PubMed Central (PMC) costs US taxpayers about $4.45 million per year to run, according to documents recently obtained by an ongoing Freedom of Information Act (FOIA) request.
Surprisingly, most of the money is spent converting author manuscripts into online publications.
Over the past decade, speculation has been the best anyone could attempt, owing to a consistent lack of responses to budget information requests made to PMC staff and leadership. These new FOIA-obtained communications represent the first time we’ve seen actual figures about PMC’s expenditures. Judging from emails and spreadsheets recently obtained, PMC may have been preparing to reveal its expenditure level, but might also have been looking to low-ball the figure by 10-12%.
Not surprisingly, the bulk of the PMC budget is devoted to outside contractors — this has long been believed to be the case. Of the $4.45 million budget, it appears PMC spends between $3.5 million and $4 million on outside contractors — these figures are a little hard to nail down.
As stated earlier, most of the money spent by PMC ($2.7 million of the entire $4.45 million budget) is spent converting author manuscripts into XML and providing QA for these. Put another way, the deposit of author manuscripts as a source of open access (OA) content costs US taxpayers an additional $2.7 million per year.
It is clear from the enormous effort and expense PMC puts into conversion and editing that author-deposited manuscripts are not adequate on their own.
These author manuscripts (53,818 deposited in 2012, based on parameter searching on the PMC site) accounted for less than 20% of the materials posted to PMC that year (272,409 articles found via search), yet consumed 60% of the expenses. And with a recent push for more compliance, this amount seems poised to double.
In an email dated February 16, 2012, between Ed Sequeira and Kent Smith, these expenses were being pored over, potentially as part of preparations to finally announce PMC’s expenses. In a document labeled “FY 2012 ANNUAL COSTS FOR PUBLIC ACCESS,” the expenses were broken out to some extent. Instead of trying to reproduce the table, I’ve scanned the sheet in, and you can view it here. Essentially, it shows that personnel costs (some Federal employees but mostly contractors) consume $1.2 million of the budget. Manuscript tagging and QA consumes $2.25 mllion, with about $500,000 additional expense coming from overheads. In total, manuscript tagging and QA is given a bottom line figure of just over $2.7 million of the $4.45 million budget.
Smith is Kent A. Smith, a former Deputy Director of the NLM, who in 2003 started KAS Enterprises, LLC, and then departed NLM and NIH after 35 years to run KAS Enterprises in 2004. “KAS” apparently comes from his initials. According to Sequira, Smith works as a part-time consultant to the National Center for Biotechnology Information (NCBI).
In the email from February 16, 2012, Smith attached the document I’ve scanned to the following message:
The “John” above is John Mullican, a program analyst at NCBI.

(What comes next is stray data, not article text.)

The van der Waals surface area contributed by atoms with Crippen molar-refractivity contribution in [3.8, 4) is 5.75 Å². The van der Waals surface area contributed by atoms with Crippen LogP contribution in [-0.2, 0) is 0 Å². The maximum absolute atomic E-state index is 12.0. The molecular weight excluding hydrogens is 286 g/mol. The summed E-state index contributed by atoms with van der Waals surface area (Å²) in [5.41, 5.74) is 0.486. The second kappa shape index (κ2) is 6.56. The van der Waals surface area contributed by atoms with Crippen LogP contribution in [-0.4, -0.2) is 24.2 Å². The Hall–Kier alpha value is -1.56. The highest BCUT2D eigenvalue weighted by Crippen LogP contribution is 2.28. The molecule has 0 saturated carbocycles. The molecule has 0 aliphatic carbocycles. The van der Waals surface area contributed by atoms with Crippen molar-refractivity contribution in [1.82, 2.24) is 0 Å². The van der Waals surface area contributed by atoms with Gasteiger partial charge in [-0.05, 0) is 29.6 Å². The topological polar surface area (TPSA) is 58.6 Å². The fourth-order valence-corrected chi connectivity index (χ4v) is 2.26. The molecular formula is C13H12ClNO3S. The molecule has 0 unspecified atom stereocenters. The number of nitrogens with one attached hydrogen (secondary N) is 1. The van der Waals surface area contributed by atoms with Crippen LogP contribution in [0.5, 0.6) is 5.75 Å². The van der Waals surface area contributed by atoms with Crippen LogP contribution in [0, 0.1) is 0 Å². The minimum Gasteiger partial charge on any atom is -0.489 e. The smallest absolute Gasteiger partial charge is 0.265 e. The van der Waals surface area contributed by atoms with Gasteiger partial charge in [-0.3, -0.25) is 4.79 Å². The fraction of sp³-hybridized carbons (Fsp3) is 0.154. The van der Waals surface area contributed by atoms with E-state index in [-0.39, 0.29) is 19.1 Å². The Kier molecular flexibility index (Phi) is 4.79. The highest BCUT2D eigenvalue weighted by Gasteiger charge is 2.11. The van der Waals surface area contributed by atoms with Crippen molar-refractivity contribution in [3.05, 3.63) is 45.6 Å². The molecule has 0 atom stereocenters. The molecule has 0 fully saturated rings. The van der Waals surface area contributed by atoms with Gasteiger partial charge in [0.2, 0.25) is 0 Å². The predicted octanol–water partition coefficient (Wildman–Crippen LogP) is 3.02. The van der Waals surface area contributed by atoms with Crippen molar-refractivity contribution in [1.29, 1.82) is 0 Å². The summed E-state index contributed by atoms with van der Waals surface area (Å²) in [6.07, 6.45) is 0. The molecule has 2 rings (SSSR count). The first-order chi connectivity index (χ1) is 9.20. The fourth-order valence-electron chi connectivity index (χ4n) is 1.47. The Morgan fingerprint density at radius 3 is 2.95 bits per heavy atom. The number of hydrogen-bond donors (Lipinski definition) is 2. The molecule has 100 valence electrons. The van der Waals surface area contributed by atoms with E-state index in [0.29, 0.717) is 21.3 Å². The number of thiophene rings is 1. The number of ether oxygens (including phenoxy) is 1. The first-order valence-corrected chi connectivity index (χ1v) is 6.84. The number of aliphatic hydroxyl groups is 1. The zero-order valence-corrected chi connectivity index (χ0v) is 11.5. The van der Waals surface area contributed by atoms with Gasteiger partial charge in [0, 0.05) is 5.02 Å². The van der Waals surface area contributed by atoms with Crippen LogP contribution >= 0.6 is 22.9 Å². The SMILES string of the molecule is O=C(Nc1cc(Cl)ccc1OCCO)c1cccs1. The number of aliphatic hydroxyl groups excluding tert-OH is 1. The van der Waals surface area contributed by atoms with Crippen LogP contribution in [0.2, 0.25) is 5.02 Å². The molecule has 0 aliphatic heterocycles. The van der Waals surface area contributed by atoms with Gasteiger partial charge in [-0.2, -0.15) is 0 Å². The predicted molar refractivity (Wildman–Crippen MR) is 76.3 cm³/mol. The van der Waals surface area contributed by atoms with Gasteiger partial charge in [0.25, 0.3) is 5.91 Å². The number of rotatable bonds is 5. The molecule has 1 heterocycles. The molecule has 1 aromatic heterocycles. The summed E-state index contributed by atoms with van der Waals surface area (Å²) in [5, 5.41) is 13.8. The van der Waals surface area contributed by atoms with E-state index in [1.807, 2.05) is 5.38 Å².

Sequeira responded a couple of hours later, apparently after giving the calculator a little exercise (NIHMS is the NIH Manuscript Submission system; NIHPA is the NIH Public Access policy):
I confirmed via email that PTFS/DCL only deal with author manuscripts. As Sequeira wrote in his email reply to some questions I asked:
NCBI’s contracts with PTFS and DCL are for XML tagging and QA of the author manuscripts deposited in the NIHMS (NIH manuscript submission) system under the NIH public access policy. They’re not involved in QA of the XML deposited in PMC by journals with participation agreements.
It wasn’t supposed to be this way, as indicated by a budget spreadsheet from 2009. In that spreadsheet, the cost of article tagging and QA in 2009 was pegged to be between $1.5 million and $2.6 million, in a low, middle, and high set of budget scenarios (it seems to have tended toward the high scenario). Planing for the years of 2010-2013, these costs were supposed to fall from $2.3 million in 2010 to $997,500 in 2013. However, as shown above, these cost control plans did not come to fruition.
In fact, PMC may be about to find its expenses exploding, if a recent Nature News article is correct. The NIH’s stricter enforcement of author deposit rules has apparently increased the number of author manuscripts on deposit from what Richard Van Noorden estimates to be 5,100 per month (these emails show that it’s more like 4,800 per month) to about 10,000 per month. At $47 per article for tagging and QA, that doubles the largest part of PMC’s budget, and will cause it to balloon from $2.7 million to $5.6 million. PTFS and DCL will be thrilled, but PMC’s budget will then be nearly all devoted to managing these manuscripts.
This makes it clear that just posting an author’s manuscript in an open repository isn’t sufficient. Turning it into a useful resource costs money. In PMC’s case, it’s $47-50 per manuscript. We’ll have to see if the similar approach in the UK creates a similar expense problem. Will anyone tell us?
The rationale for publishing peer-reviewed author manuscripts has always been a little elusive. Now we know that doing so is also expensive.